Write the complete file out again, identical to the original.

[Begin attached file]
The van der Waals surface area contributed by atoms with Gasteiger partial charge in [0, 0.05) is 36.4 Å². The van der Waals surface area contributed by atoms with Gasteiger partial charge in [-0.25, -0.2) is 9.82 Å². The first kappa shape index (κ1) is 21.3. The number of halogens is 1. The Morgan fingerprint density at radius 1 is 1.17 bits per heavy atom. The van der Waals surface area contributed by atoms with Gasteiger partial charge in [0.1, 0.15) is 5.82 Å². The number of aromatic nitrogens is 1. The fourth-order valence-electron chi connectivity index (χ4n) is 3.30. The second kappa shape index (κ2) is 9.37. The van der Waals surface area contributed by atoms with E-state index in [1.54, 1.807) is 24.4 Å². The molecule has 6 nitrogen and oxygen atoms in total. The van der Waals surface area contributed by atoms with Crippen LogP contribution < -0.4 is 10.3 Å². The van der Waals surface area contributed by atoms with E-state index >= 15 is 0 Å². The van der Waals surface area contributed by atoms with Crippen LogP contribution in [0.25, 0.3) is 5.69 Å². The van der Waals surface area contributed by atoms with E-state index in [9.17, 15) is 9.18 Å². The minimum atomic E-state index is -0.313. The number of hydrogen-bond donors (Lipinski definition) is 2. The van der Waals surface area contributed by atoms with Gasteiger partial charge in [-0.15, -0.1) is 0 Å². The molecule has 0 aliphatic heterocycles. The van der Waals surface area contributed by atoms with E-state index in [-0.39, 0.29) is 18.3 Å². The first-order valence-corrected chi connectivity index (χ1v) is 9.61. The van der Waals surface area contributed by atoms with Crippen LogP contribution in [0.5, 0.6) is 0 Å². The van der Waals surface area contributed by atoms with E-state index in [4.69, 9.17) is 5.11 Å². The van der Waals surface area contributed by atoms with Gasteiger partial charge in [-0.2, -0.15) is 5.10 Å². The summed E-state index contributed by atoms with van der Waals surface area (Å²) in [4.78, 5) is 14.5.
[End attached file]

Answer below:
The van der Waals surface area contributed by atoms with Gasteiger partial charge in [0, 0.05) is 36.4 Å². The van der Waals surface area contributed by atoms with Gasteiger partial charge in [-0.25, -0.2) is 9.82 Å². The first kappa shape index (κ1) is 21.3. The number of halogens is 1. The Morgan fingerprint density at radius 1 is 1.17 bits per heavy atom. The van der Waals surface area contributed by atoms with Gasteiger partial charge in [0.1, 0.15) is 5.82 Å². The number of aromatic nitrogens is 1. The fourth-order valence-electron chi connectivity index (χ4n) is 3.30. The second kappa shape index (κ2) is 9.37. The van der Waals surface area contributed by atoms with E-state index in [1.54, 1.807) is 24.4 Å². The molecule has 6 nitrogen and oxygen atoms in total. The van der Waals surface area contributed by atoms with Crippen LogP contribution < -0.4 is 10.3 Å². The van der Waals surface area contributed by atoms with E-state index >= 15 is 0 Å². The van der Waals surface area contributed by atoms with Crippen LogP contribution in [0.25, 0.3) is 5.69 Å². The van der Waals surface area contributed by atoms with E-state index in [9.17, 15) is 9.18 Å². The minimum atomic E-state index is -0.313. The number of hydrogen-bond donors (Lipinski definition) is 2. The van der Waals surface area contributed by atoms with Gasteiger partial charge in [-0.15, -0.1) is 0 Å². The molecule has 0 aliphatic heterocycles. The van der Waals surface area contributed by atoms with E-state index in [-0.39, 0.29) is 18.3 Å². The first-order valence-corrected chi connectivity index (χ1v) is 9.61. The van der Waals surface area contributed by atoms with Crippen LogP contribution in [0.5, 0.6) is 0 Å². The van der Waals surface area contributed by atoms with E-state index in [4.69, 9.17) is 5.11 Å². The van der Waals surface area contributed by atoms with Gasteiger partial charge in [-0.2, -0.15) is 5.10 Å². The summed E-state index contributed by atoms with van der Waals surface area (Å²) in [4.78, 5) is 14.5.